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The Freedom of a Christian [Paperback]

Martin Luther , Mark D. Tranvik

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Book Description

1 Aug 2008
Perhaps no work of Martin Luther's so captures the revolutionary zeal and theological boldness of his vision as The Freedom of a Christian. Yet, it is not easily accessible today. Mark Tranvik's new translation of Luther's treatise brings alive the social, historical, and ecclesial context of Luther's treatise. Key Features: An informative Introduction that lays out the context of Luther's writing A modern, student-friendly translation of the text of Luther's Letter to Pope Leo X and The Freedom of a Christian Frequent headings to guide the student's reading and comprehension Student-oriented notes to explain theological controversies and terms A glossary of key theological and ecclesial terms A map of Reformation Europe in the 16th Century Ten black and white illustrations A short "For Further Reading" list This is the first of a set of student guides to key Reformation treatises by Martin Luther, concentrating on those most widely used in college settings.

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"This translation is a real service to the profession: fine and clear, accurate and faithful to Luthers tone without being stiff. The notes are just right: not too many or too long. Ideal for students." -- Andrew Gow, University of Alberta "With a few key primary sources, [Helfferich] introduces the Reformation in all its complexity. While emphasizing the centrality of religion and belief in the Reformation movementincluding key theological concepts of Luther and the mainstream Reformation, of Catholic theologians, and of Muntzer and the more radical elements in the Reformationthe texts collected in this volume also introduce readers to its social, cultural, and economic aspects, topics of so much of the recent scholarship on the Reformation. "The work includes an excellent general Introduction that, in a lucid and systematic manner, presents the reader with those key aspects of the period's Christian thought and practice against which Luther would react in On the Freedom of a Christian. And although individually brief, the cumulative effect of the various introductions [to each related text] is to provide the reader with a broad range of information about the Reformation in general. Robert J. Christman, Luther College "The translations are accurate and clear, and the introductory essay does a wonderful job of distilling complicated theological controversies into terms that are comprehensible by an undergraduate audience. The edition's greatest asset, though, is the range of texts that it includes. By including works by Luther's Catholic opponents and his erstwhile allies, this edition demonstrates that On the Freedom of a Christian represented not only a high point in Luther's thought, but also a starting point in a debate that spanned Christendom and had massive social and political implications." Philip Haberkern, Boston University "A highly readable translation, with excellent contextualization and annotation." Joel F. Harrington, Vanderbilt University --This text refers to the Library Binding edition.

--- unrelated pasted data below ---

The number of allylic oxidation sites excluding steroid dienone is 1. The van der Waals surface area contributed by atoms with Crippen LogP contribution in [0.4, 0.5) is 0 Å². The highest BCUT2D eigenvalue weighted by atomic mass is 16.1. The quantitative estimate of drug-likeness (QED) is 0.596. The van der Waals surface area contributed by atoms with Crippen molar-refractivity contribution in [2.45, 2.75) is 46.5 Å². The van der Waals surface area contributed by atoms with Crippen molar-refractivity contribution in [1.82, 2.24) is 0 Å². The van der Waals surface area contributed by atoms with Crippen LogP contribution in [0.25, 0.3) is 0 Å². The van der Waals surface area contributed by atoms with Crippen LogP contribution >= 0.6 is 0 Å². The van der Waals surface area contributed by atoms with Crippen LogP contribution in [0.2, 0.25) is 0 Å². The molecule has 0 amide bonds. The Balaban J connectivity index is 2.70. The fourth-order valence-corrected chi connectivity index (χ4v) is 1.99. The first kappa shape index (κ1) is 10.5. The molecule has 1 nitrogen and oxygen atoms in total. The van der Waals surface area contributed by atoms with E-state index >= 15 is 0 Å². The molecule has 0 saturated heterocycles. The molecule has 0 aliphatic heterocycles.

About the Author

John Frymire is Assistant Professor of History, University of Missouri. --This text refers to the Library Binding edition.

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Amazon.com: 4.8 out of 5 stars  6 reviews
12 of 12 people found the following review helpful
5.0 out of 5 stars Making Luther accessible to a whole new generation! 7 July 2009
By Shaun Tabatt - Published on Amazon.com
An unfortunate circumstance in our age of media and information overload is that students are more informed on modern trends and popular culture than they are of history. This lack of exposure to history can be a real handicap to students as they labor through the writings of theological giants like Calvin, Luther, and others. In order to bridge this gap, publishers are producing many reader's and study editions of important works in order to make these writings accessible to a whole new generation. Hats off to Fortress Press for doing just that, with this updated edition of Martin Luther's The Freedom of a Christian: Luther Study Edition.

Mark D. Tranvik puts twenty plus years of teaching Martin Luther's The Freedom of a Christian to work in bringing us this most excellent Luther study edition. This volume offers an updated translation as well as very thorough footnotes and commentary. With these helps as their guide, readers with minimal exposure to Luther's writings and their historical context will be able to follow along with relative ease. I particularly enjoyed the introductory chapter titled Martin Luther's Road to Freedom. It gives the reader a good idea of the extent to which the fear of death and the devil dominated the culture of the sixteenth century. This chapter also offers a brief biographical sketch of the life of Martin Luther and as the title of the chapter suggests, his road to freedom.